Sally's different to Holden in that she pretty much accepts life as it is. Breathtakingly shallow and vacuous, she sails through life without a care in the world, unable or unwilling to recognize its darker side. It's difficult to imagine a more contrasting world-view than Holden's. He's acutely aware—too much so, one might argue—of the numerous imperfections of this world and everyone and everything in it. To him, Sally's just the latest in a long, seemingly never-ending line of "phonies," those intensely annoying people who populate Holden's life at every twist and turn.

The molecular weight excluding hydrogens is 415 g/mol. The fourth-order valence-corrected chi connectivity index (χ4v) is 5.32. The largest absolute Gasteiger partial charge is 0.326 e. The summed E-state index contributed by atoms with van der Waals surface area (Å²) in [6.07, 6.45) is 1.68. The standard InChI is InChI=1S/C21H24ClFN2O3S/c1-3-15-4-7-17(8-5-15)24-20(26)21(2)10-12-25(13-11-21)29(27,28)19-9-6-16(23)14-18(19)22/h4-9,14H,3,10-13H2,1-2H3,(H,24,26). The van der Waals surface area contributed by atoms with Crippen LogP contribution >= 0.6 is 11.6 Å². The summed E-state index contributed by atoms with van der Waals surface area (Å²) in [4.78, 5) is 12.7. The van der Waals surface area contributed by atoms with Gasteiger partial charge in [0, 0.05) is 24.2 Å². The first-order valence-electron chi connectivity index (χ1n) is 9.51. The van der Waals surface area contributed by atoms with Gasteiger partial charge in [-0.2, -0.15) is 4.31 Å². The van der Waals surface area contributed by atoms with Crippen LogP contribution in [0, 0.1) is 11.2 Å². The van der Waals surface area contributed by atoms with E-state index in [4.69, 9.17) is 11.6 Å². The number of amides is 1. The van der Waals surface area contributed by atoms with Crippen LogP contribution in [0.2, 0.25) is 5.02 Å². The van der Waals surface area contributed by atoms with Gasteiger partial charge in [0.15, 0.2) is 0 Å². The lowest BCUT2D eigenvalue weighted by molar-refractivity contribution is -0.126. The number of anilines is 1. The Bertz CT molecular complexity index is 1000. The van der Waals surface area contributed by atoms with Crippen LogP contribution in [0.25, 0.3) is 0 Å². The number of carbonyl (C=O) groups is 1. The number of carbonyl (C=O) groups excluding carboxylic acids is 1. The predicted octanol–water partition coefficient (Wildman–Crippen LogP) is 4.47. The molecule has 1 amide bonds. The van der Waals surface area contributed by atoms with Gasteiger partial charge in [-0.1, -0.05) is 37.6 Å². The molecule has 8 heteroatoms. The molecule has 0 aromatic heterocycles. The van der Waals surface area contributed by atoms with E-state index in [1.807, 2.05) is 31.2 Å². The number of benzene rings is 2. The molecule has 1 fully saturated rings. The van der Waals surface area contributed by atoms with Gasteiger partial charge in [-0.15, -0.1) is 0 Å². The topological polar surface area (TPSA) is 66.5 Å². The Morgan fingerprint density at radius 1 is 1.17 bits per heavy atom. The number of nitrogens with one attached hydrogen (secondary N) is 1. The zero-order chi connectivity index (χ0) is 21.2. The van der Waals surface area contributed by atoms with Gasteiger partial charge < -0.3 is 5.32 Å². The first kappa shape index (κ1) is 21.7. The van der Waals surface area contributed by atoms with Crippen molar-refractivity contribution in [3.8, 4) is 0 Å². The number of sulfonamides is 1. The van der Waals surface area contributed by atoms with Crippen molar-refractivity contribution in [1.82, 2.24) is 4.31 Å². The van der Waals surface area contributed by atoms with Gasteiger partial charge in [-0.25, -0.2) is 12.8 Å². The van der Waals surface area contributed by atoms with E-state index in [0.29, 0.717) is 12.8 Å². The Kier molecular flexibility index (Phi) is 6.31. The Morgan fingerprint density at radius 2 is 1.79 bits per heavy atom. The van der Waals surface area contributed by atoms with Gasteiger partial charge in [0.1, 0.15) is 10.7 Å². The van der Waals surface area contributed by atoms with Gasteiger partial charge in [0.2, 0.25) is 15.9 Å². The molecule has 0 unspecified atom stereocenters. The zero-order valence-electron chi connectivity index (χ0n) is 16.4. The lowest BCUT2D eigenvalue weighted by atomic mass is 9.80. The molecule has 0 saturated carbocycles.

Having said all that, the fact that Sally's much more grounded than Holden makes her more mature in key respects. For instance, when Holden comes up with a deluded fantasy about their getting married and living together in a remote log cabin, it's Sally who's the grown-up, the one who points out the shortcomings of this crazy scheme. Far from being "phony," Sally's actually behaving like a responsible adult, and it's high time, we might think, that Holden took a leaf out of her book.